Park City (United States) (AFP) – British satirist Armando Iannucci’s return to Sundance comes exactly nine years after first his lacerating big screen political comedy “In the Loop” debuted at the US film festival.
“Things have changed since then. I remember that day was Obama’s inauguration and having done that movie I then went on and did five years of ‘Veep,’” he reminisced at the US premiere of his new movie “The Death of Stalin” on Saturday.
“After that I decided I wanted to get away from American politics. Why not do a film about a delusional narcissist who terrifies his own country? And in this one he dies.”
Sundance audiences tend to skew liberal and the crowd howled with laughter at the Donald Trump jibe on a day when women across the country were protesting against the 45th US president.
Iannucci — who created multiple Emmy-winning US political comedy “Veep” after two decades making acclaimed British comedy — is used to making people laugh.
His latest creation — which chronicles the Soviet power struggles following murderous dictator Joseph Stalin’s demise in 1953 — might not sound much like comedy fodder.
In fact, it has been hailed by critics as one of the funniest political satires in years, with particular praise going to an all-star cast including Steve Buscemi, Paddy Considine, Rupert Friend, Michael Palin and Jeffrey Tambor.
Due for US release in March, the movie is sure to resonate with American audiences exasperated an increasingly tribal political culture, but Iannucci points out that it was filmed before “The Event,” as he labels Trump’s election.
– Rise of populism –
“At the time I was thinking about doing something about a fictional, contemporary dictator because there had been in the last three or four years lots of nationalist movements,” the 54-year-old Scot told AFP.
“There was populism, Berlusconi, Putin… and I thought there’s something slightly reminiscent of the 1930s going on here.”
Iannucci was sent the French graphic novel on which the film ended up being based and decided immediately against an original story.
“Why do the fiction? Here it is and it’s all true. It’s funny but it’s true,” he said.
Iannucci is frequently asked whether he would turn his laser sharp focus on the commander-in-chief, whose various scandals, both serious and amusing, come so frequently they never have long to gestate in the daily news cycle.
“I feel with Trump any attempt to fictionalize what he’s doing will never succeed because what he’s doing is its own fiction. He is his own satire,” the filmmaker told AFP.
Iannucci, whose government shutdown episode in the second season of “Veep” five years ago now looks uncannily topical, said he was glad to no longer be involved with the show.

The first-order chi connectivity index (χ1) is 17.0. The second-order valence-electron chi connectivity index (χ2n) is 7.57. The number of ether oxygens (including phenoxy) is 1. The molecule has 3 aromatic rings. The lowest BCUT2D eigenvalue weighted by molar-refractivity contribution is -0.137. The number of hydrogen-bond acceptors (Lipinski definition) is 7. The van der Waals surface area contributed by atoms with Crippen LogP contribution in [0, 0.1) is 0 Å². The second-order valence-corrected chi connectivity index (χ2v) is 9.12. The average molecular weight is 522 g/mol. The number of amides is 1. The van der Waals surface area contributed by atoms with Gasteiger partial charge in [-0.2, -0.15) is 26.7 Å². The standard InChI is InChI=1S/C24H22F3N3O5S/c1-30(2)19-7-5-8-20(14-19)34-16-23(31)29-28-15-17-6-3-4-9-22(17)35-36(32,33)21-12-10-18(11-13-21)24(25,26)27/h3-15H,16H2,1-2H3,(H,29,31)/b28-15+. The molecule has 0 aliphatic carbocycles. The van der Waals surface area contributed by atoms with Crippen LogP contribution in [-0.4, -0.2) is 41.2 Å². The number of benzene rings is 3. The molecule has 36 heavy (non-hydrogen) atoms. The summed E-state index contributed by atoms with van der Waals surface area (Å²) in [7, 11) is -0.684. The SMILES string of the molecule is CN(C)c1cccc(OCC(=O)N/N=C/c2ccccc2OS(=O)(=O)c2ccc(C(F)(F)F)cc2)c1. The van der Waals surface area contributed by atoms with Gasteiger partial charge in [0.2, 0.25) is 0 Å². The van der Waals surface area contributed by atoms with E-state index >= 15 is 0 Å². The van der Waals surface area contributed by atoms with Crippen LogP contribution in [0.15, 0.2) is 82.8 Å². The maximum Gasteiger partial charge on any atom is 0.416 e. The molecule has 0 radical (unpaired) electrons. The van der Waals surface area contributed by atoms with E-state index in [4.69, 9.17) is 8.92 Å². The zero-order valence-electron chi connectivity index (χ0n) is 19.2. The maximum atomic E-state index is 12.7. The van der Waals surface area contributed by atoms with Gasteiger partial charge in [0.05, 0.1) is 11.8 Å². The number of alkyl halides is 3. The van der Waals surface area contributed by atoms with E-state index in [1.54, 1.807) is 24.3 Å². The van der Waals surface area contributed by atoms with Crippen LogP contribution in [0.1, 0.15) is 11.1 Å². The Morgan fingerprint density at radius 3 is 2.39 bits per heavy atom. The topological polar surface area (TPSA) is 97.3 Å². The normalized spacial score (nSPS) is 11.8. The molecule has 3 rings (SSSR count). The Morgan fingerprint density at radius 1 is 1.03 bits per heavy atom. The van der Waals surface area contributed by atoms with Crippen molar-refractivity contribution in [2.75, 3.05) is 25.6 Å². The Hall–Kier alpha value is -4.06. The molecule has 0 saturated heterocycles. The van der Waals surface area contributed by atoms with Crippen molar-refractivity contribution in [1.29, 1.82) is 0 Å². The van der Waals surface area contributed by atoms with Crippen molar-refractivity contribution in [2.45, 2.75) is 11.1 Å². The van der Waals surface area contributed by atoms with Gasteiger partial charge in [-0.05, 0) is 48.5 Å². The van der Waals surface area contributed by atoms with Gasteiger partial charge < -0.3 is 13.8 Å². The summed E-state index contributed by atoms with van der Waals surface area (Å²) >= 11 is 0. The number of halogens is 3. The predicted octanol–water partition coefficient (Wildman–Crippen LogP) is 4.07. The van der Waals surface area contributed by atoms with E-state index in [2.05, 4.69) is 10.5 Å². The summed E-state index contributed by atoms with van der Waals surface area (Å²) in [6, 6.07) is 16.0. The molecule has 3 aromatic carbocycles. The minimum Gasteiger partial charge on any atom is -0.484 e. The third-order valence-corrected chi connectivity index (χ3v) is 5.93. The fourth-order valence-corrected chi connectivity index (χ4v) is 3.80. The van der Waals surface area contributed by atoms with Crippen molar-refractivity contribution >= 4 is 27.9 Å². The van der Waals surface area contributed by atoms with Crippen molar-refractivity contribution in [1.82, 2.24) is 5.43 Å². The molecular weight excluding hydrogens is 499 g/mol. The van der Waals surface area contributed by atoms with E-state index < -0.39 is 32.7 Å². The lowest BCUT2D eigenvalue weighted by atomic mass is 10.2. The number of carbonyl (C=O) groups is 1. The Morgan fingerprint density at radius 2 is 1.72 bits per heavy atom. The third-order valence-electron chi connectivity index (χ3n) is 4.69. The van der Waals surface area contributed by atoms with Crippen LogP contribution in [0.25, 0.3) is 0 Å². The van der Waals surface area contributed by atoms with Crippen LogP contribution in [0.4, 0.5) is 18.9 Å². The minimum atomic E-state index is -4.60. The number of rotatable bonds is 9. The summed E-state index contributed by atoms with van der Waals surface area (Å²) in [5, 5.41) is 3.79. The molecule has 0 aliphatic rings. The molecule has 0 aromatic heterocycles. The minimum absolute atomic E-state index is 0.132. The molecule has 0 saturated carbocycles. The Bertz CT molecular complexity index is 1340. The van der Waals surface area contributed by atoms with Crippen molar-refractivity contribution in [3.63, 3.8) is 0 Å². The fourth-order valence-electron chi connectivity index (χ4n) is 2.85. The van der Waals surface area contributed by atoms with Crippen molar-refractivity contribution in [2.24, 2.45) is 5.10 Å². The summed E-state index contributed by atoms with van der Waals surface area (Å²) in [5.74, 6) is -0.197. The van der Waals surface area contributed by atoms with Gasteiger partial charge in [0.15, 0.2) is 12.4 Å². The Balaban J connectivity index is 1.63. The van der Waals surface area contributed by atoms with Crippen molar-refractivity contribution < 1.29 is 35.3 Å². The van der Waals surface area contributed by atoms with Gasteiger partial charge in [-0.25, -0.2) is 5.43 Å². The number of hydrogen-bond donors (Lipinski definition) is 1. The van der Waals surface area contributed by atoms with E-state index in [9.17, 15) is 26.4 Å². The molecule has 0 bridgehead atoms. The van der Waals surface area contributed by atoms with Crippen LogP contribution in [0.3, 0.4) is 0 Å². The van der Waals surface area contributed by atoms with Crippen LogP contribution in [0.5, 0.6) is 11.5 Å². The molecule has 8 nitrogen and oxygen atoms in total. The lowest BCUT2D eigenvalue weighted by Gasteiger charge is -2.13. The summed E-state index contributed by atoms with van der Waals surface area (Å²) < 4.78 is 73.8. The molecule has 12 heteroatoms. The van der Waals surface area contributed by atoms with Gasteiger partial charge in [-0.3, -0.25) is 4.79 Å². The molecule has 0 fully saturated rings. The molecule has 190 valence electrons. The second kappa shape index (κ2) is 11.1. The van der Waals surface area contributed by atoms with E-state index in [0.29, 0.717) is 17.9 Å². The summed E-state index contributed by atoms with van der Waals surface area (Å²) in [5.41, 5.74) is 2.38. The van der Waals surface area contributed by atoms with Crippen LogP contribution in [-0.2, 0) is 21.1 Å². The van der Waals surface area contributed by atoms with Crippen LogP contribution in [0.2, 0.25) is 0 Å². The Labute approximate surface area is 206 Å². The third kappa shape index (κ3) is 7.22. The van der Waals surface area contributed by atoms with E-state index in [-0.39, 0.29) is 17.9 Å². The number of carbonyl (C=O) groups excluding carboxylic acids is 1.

“I kind of feel I’ve done it. I’ve moved on and actually the comedians who are more impactful are the journalistic comedians like John Oliver and Jon Stewart,” he said.
“The Death of Stalin” follows the real-life infighting and violence among the dictator’s Central Committee — including Deputy Secretary General Georgy Malenkov (Tambor), eventual leader Nikita Khrushchev (Buscemi) and Foreign Minister Vyacheslav Molotov (Palin) — after he collapses with a brain hemorrhage.
– No Russian accents –
Georgy Zhukov, the bombastic, no-nonsense head of the Soviet Army, is played by British actor Jason Isaacs — perhaps best known internationally as Lucius Malfoy in the “Harry Potter” films.
“He had a reasonable sized ego, as befits a man who, in his mind, single-handedly won the Second World War,” Isaacs told AFP.
“You don’t need to dig very deep to find he’s the only man who, reputedly, could speak the truth to Stalin, that Stalin was wary, if not scared, of.”
Isaacs sought out old photographs, all of which showed Zhukov wearing “about 7,000 medals.”
Deciding the war hero must have been a hugely proud, headstrong man, Isaacs telephoned Iannucci and asked if he could play the character with the accent of people from the northern English county of Yorkshire, “because they’re the bluntest people I know.”
Having already decided none of his actors were going to put on hokey Russian accents — many of the leading Soviet figures including Stalin himself were Georgian, Moldovan or Ukrainian, after all — Iannucci agreed.
Stalin’s daughter Svetlana, who died in the US in 2011, is played by Andrea Riseborough (“Battle of the Sexes,” “Nocturnal Animals”), who told AFP a lot of the dialogue was improvised.
“I enjoy research so I had lots of ridiculous stupid facts that I can’t now lose from my brain that I’d chuck in, that I used while we were improvising,” she said.
“It’s so wonderful when you can improvise political satire. I can’t think of anything better than politics and comedy together, with a bit of tragedy speckled in.”